Monday, December 17, 2012

Far Cry 3

What can I say about Far Cry 3? I can come up with a dozen reasons why it is shallow, lacking the emergent panic that Far Cry 2 was so good at generating or the narrative punch of Spec Ops or the thematic cohesion of Dark Souls. Yet I liked it enough to play all the way through to the end and complete every optional side quest, every collection-based achievement, every time trial leaderboard challenge. The core feedback loop that drives the player to feel good about mastering this beautiful, refreshing virtual environment is refined to within an inch of its life, always giving the player the benefit of the doubt and enabling them to play however they want, even if it's a sub-optimal decision.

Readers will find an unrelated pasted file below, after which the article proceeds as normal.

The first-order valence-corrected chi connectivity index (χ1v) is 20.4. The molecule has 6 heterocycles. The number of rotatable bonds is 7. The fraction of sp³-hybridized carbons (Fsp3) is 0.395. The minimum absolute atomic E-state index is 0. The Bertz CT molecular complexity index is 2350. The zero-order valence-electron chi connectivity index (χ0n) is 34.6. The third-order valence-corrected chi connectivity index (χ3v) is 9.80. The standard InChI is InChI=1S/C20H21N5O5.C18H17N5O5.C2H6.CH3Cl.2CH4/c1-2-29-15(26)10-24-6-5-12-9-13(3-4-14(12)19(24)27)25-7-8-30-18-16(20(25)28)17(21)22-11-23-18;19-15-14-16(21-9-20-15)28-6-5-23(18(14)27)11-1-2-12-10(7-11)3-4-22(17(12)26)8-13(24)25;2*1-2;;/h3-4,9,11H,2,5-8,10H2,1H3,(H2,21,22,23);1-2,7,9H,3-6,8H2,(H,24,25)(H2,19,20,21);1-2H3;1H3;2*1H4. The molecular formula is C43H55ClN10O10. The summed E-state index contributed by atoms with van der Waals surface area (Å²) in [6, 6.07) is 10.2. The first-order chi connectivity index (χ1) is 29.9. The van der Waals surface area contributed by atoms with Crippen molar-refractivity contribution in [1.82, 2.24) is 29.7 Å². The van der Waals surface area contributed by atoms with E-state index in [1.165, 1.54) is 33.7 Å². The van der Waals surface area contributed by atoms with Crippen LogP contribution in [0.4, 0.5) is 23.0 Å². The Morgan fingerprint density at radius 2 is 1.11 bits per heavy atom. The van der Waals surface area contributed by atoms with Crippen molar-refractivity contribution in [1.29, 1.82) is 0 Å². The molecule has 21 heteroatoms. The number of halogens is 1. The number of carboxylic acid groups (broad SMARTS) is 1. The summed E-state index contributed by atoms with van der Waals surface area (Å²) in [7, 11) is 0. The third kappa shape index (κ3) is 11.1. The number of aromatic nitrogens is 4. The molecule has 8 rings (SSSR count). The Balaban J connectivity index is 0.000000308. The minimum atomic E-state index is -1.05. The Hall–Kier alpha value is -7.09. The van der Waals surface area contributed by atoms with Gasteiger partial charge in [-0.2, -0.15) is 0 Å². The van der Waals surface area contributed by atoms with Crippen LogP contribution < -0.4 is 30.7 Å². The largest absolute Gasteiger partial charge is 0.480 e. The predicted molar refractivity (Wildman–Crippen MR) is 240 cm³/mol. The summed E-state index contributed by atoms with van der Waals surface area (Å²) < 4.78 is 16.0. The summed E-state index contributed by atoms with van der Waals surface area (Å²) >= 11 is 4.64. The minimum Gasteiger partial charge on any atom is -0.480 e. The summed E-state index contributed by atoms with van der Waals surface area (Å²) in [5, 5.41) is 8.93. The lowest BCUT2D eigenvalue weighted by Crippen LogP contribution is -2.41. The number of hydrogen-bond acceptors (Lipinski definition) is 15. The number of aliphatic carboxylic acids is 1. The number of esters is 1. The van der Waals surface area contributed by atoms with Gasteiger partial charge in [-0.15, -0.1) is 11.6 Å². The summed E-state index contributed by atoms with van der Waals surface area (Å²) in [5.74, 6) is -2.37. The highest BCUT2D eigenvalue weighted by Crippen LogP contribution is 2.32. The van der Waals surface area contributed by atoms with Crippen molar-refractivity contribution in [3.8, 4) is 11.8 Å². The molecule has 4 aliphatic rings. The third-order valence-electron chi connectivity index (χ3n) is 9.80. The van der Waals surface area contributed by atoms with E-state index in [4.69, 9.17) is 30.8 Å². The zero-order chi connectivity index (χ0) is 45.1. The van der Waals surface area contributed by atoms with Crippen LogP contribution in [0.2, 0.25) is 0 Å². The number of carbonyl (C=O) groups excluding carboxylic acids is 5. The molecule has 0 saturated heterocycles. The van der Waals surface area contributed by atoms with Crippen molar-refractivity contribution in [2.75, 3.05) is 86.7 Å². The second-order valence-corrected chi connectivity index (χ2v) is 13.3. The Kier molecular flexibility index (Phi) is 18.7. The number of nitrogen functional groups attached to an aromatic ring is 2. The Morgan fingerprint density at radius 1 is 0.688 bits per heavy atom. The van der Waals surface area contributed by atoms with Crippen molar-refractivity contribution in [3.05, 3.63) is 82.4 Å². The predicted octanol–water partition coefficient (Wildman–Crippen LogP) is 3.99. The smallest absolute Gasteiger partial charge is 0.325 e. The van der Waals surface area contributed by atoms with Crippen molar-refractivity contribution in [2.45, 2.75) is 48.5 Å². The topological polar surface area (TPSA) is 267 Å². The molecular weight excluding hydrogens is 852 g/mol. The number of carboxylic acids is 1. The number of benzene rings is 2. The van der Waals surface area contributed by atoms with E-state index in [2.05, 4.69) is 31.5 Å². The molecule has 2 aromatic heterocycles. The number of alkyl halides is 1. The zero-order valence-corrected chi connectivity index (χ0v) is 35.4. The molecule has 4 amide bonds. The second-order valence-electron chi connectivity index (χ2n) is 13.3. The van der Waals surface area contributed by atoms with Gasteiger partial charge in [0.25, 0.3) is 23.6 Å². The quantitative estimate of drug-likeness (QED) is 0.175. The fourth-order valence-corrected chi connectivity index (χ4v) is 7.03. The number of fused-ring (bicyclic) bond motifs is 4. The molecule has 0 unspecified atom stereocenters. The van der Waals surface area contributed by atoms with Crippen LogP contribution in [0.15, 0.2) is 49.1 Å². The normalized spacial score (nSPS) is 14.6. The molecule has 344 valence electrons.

Not many people liked Far Cry 2, which was a highbrow attempt to put you in the shoes of a mercenary in war-torn Africa. Everything about the game is deliberately unpleasant: the infinitely respawning enemies with armed jeeps, the randomized malaria attacks and constant gun jamming, the need to frantically look down at a paper map while driving, the interchangeable corrupt factions. The side quests took the form of requests from your buddies to commit war crimes, each more vile than the last, until by the end of the game you have devastated the entire country and even the arms dealer is more noble than you are. The most effective way to smoke an enemy out from behind cover was to set the entire jungle on fire, and the best you could expect from the local shop most of the time was an AK-47 in working condition, which was significantly better than what your foes were using. If you want to make a best-selling video game, regardless of how incisive your social commentary is, you need players to be enjoying themselves long enough to experience it. So Far Cry 3 erases or minimizes all those distinctive quirks, in favor of a more traditional open world power fantasy. Your guns are completely reliable, ammo and health are liberally dispensed to the point where you can whip up a half-dozen med kits and an invincibility potion in the pause menu, and there are not only civilians but an entire local resistance (helpfully color-coded) who will be pathetically grateful for any of the favors you grant, despite being able to mount competent sorties from their secret base even without your help. All the random odd jobs littered around these tropical island will shower you with money and skill points, and the only serious resource constraint is tied to how assiduous you are about hunting animals and skinning them for better equipment. Do you want to sneak around with a silenced sniper rifle? Do you want to barge in with a dozen grenades and a machine gun? Do you want to run around with a knife and a longbow? How about encouraging tigers and bears to attack your enemies? All these are joyful, easy, and actively rewarded by the game. Come on in, the water's fine, it says.